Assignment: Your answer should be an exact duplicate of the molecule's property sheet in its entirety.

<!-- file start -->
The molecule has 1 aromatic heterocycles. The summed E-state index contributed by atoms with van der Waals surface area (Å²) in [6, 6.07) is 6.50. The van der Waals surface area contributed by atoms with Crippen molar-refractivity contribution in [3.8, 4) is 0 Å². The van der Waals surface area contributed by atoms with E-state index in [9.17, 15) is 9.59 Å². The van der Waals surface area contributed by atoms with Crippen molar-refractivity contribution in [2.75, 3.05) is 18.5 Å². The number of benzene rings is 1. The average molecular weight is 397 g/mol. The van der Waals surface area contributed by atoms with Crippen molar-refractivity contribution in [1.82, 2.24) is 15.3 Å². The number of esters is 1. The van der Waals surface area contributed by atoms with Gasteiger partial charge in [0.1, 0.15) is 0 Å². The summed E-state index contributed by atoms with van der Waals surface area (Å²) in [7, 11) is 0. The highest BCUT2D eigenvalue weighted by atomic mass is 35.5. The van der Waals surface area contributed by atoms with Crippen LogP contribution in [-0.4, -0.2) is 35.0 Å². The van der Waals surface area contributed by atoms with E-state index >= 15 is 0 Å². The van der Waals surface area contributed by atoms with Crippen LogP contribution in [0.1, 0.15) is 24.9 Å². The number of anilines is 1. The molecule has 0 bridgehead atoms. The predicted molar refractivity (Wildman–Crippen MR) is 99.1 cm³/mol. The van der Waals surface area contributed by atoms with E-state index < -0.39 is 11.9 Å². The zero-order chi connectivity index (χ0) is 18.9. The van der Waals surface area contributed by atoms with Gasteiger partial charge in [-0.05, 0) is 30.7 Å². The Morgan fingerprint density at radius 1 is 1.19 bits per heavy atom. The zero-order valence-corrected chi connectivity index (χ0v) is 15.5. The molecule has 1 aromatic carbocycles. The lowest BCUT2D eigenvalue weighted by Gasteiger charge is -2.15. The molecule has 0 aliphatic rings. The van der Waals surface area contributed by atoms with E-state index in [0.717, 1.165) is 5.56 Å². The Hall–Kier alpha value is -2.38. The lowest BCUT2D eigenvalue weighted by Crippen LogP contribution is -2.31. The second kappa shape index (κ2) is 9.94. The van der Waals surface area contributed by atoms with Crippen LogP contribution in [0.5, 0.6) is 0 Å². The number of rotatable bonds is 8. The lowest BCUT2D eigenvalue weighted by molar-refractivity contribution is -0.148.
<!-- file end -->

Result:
The molecule has 1 aromatic heterocycles. The summed E-state index contributed by atoms with van der Waals surface area (Å²) in [6, 6.07) is 6.50. The van der Waals surface area contributed by atoms with Crippen molar-refractivity contribution in [3.8, 4) is 0 Å². The van der Waals surface area contributed by atoms with E-state index in [9.17, 15) is 9.59 Å². The van der Waals surface area contributed by atoms with Crippen molar-refractivity contribution in [2.75, 3.05) is 18.5 Å². The number of benzene rings is 1. The average molecular weight is 397 g/mol. The van der Waals surface area contributed by atoms with Crippen molar-refractivity contribution in [1.82, 2.24) is 15.3 Å². The number of esters is 1. The van der Waals surface area contributed by atoms with Gasteiger partial charge in [0.1, 0.15) is 0 Å². The summed E-state index contributed by atoms with van der Waals surface area (Å²) in [7, 11) is 0. The highest BCUT2D eigenvalue weighted by atomic mass is 35.5. The van der Waals surface area contributed by atoms with Crippen LogP contribution in [-0.4, -0.2) is 35.0 Å². The van der Waals surface area contributed by atoms with E-state index >= 15 is 0 Å². The van der Waals surface area contributed by atoms with Crippen LogP contribution in [0.1, 0.15) is 24.9 Å². The number of anilines is 1. The molecule has 0 bridgehead atoms. The predicted molar refractivity (Wildman–Crippen MR) is 99.1 cm³/mol. The van der Waals surface area contributed by atoms with E-state index < -0.39 is 11.9 Å². The zero-order chi connectivity index (χ0) is 18.9. The van der Waals surface area contributed by atoms with Gasteiger partial charge in [-0.05, 0) is 30.7 Å². The Morgan fingerprint density at radius 1 is 1.19 bits per heavy atom. The zero-order valence-corrected chi connectivity index (χ0v) is 15.5. The molecule has 1 aromatic carbocycles. The lowest BCUT2D eigenvalue weighted by Gasteiger charge is -2.15. The molecule has 0 aliphatic rings. The van der Waals surface area contributed by atoms with E-state index in [0.717, 1.165) is 5.56 Å². The Hall–Kier alpha value is -2.38. The lowest BCUT2D eigenvalue weighted by Crippen LogP contribution is -2.31. The second kappa shape index (κ2) is 9.94. The van der Waals surface area contributed by atoms with Crippen LogP contribution in [0.5, 0.6) is 0 Å². The number of rotatable bonds is 8. The lowest BCUT2D eigenvalue weighted by molar-refractivity contribution is -0.148.